The former intelligence analyst was convicted of 20 of 22 charges for sending hundreds of thousands of government and diplomatic secrets to the anti-secrecy website, but he was found not guilty of aiding the enemy, which alone could have meant life in prison without parole.
“We’re not celebrating,” defense attorney David Coombs said. “Ultimately, his sentence is all that really matters.”
The judge prohibited both sides from presenting evidence during trial about any actual damage the leaks caused to national security and troops in Afghanistan and Iraq, but lawyers will be allowed to bring that up at sentencing.
The release of diplomatic cables, warzone logs and videos embarrassed the US and its allies, but it was unclear how much damage it caused to national security beyond that. US officials warned of dire consequences in the days immediately after the first disclosures in July 2010, but a Pentagon review later suggested those fears might have been overblown. The judge also restricted evidence about Manning’s motives.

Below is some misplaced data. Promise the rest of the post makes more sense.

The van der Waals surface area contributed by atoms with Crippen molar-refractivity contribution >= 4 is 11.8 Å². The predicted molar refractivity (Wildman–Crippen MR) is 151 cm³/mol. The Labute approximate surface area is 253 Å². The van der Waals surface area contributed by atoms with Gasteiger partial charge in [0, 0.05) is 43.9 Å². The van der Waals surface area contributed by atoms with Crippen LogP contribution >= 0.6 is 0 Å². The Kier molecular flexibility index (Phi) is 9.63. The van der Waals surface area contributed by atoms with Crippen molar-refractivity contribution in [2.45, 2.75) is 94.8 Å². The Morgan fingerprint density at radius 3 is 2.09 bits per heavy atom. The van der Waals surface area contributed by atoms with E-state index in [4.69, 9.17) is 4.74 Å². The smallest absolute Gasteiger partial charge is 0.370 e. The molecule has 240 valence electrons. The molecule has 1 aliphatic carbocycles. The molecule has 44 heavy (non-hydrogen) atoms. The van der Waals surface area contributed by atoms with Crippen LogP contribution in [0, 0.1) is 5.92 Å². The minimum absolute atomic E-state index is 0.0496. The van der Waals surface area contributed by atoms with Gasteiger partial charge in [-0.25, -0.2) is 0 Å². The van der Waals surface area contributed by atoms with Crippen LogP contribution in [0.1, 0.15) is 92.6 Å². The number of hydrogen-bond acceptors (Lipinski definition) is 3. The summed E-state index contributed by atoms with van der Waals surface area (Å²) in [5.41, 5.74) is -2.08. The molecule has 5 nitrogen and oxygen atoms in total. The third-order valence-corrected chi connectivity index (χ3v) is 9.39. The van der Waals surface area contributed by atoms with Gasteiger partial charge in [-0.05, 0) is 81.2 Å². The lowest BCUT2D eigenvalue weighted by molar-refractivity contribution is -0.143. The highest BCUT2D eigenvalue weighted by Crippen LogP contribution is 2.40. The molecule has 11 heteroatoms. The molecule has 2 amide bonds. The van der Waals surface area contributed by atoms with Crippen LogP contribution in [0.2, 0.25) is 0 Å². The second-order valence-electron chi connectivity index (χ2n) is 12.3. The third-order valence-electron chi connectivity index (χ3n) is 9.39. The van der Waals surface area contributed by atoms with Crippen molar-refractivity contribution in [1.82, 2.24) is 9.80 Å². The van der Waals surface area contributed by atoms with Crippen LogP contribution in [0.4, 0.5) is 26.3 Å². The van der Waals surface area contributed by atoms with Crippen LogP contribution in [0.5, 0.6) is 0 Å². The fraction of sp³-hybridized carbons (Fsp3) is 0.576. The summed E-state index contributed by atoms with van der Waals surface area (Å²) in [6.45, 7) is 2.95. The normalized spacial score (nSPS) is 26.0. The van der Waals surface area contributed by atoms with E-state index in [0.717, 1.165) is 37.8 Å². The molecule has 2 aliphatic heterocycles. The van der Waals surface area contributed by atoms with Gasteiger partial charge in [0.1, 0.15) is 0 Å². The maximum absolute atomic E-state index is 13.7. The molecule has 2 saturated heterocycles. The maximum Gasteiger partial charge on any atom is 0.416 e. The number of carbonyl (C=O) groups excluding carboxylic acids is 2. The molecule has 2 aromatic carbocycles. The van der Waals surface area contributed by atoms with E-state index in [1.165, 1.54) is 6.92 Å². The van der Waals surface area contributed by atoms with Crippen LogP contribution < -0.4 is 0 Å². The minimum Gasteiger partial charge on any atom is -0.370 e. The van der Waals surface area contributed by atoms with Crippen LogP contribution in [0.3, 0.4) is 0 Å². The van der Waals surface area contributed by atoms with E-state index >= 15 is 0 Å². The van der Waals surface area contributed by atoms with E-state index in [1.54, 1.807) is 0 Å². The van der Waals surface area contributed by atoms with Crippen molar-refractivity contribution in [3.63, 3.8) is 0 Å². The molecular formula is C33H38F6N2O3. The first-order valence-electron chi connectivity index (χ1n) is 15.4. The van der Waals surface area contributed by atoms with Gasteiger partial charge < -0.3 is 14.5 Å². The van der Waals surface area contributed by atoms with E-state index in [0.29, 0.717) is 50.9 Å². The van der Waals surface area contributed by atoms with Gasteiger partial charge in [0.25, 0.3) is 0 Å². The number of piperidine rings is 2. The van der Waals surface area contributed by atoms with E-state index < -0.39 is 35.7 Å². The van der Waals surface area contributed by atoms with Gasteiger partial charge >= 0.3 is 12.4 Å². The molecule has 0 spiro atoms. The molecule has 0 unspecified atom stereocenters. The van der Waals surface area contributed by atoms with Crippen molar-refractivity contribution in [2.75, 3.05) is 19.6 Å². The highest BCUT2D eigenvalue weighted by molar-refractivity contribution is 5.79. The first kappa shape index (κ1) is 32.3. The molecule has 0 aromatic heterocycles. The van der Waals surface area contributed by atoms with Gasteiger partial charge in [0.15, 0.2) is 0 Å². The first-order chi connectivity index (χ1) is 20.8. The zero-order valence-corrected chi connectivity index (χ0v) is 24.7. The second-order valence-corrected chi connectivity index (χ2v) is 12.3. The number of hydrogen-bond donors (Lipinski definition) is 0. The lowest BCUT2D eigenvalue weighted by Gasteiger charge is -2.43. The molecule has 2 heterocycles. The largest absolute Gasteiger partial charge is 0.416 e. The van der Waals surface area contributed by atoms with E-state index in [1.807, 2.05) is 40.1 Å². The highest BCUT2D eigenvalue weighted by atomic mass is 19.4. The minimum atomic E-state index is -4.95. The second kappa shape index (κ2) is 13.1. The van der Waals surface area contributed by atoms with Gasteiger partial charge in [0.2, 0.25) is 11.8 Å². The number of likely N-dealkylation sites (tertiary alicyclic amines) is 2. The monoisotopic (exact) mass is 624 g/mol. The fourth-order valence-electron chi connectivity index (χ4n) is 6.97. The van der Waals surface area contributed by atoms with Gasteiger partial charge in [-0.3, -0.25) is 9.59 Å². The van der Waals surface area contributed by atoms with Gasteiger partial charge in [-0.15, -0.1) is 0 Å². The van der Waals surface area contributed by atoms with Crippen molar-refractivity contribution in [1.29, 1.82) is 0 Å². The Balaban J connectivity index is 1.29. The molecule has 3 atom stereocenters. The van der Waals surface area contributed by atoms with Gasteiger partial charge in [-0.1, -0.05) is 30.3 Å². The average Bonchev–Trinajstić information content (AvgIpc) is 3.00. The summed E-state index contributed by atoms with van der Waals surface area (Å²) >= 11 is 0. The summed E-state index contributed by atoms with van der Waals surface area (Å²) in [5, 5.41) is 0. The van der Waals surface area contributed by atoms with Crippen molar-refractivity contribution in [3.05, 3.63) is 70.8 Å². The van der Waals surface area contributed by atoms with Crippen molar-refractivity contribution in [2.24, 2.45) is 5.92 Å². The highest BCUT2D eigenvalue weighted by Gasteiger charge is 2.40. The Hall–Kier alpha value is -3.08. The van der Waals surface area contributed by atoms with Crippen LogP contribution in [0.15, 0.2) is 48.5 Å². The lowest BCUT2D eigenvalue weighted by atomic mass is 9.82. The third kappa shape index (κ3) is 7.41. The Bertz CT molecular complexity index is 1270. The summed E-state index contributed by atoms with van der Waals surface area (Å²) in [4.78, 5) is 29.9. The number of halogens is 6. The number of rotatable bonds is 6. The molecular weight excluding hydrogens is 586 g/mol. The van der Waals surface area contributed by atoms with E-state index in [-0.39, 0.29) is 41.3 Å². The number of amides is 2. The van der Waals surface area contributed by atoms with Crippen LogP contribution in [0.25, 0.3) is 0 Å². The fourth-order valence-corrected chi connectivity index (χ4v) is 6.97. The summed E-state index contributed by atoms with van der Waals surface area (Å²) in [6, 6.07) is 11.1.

Manning testified during a pre-trial hearing that he leaked the material to expose US military ‘bloodlust’ and diplomatic deceitfulness, but did not believe his actions would harm the country.